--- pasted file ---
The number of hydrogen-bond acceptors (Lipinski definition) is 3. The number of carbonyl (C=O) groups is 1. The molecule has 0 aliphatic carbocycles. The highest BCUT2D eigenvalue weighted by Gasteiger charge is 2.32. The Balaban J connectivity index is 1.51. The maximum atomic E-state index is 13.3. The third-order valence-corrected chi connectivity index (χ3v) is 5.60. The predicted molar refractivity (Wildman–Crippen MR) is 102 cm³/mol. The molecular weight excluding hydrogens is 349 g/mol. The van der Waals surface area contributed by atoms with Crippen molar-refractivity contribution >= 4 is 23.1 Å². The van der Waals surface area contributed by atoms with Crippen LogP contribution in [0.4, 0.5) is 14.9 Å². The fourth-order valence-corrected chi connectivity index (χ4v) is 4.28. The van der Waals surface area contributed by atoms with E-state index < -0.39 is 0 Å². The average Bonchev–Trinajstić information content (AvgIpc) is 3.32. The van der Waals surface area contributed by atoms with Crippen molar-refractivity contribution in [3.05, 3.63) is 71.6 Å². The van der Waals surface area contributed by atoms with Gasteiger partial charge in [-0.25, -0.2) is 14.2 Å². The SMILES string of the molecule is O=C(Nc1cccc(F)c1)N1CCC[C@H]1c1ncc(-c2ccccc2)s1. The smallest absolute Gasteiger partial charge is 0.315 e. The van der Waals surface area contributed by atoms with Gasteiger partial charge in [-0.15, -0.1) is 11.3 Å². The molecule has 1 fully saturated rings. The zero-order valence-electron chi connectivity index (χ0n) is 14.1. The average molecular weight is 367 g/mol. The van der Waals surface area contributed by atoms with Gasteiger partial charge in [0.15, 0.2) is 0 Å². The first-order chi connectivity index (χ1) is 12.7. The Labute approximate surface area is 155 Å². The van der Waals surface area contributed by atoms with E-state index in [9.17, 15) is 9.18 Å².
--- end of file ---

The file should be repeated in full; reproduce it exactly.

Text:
The number of hydrogen-bond acceptors (Lipinski definition) is 3. The number of carbonyl (C=O) groups is 1. The molecule has 0 aliphatic carbocycles. The highest BCUT2D eigenvalue weighted by Gasteiger charge is 2.32. The Balaban J connectivity index is 1.51. The maximum atomic E-state index is 13.3. The third-order valence-corrected chi connectivity index (χ3v) is 5.60. The predicted molar refractivity (Wildman–Crippen MR) is 102 cm³/mol. The molecular weight excluding hydrogens is 349 g/mol. The van der Waals surface area contributed by atoms with Crippen molar-refractivity contribution >= 4 is 23.1 Å². The van der Waals surface area contributed by atoms with Crippen LogP contribution in [0.4, 0.5) is 14.9 Å². The fourth-order valence-corrected chi connectivity index (χ4v) is 4.28. The van der Waals surface area contributed by atoms with E-state index < -0.39 is 0 Å². The average Bonchev–Trinajstić information content (AvgIpc) is 3.32. The van der Waals surface area contributed by atoms with Crippen molar-refractivity contribution in [3.05, 3.63) is 71.6 Å². The van der Waals surface area contributed by atoms with Gasteiger partial charge in [-0.25, -0.2) is 14.2 Å². The SMILES string of the molecule is O=C(Nc1cccc(F)c1)N1CCC[C@H]1c1ncc(-c2ccccc2)s1. The smallest absolute Gasteiger partial charge is 0.315 e. The van der Waals surface area contributed by atoms with Gasteiger partial charge in [-0.15, -0.1) is 11.3 Å². The molecule has 1 fully saturated rings. The zero-order valence-electron chi connectivity index (χ0n) is 14.1. The average molecular weight is 367 g/mol. The van der Waals surface area contributed by atoms with Gasteiger partial charge in [0.15, 0.2) is 0 Å². The first-order chi connectivity index (χ1) is 12.7. The Labute approximate surface area is 155 Å². The van der Waals surface area contributed by atoms with E-state index in [9.17, 15) is 9.18 Å².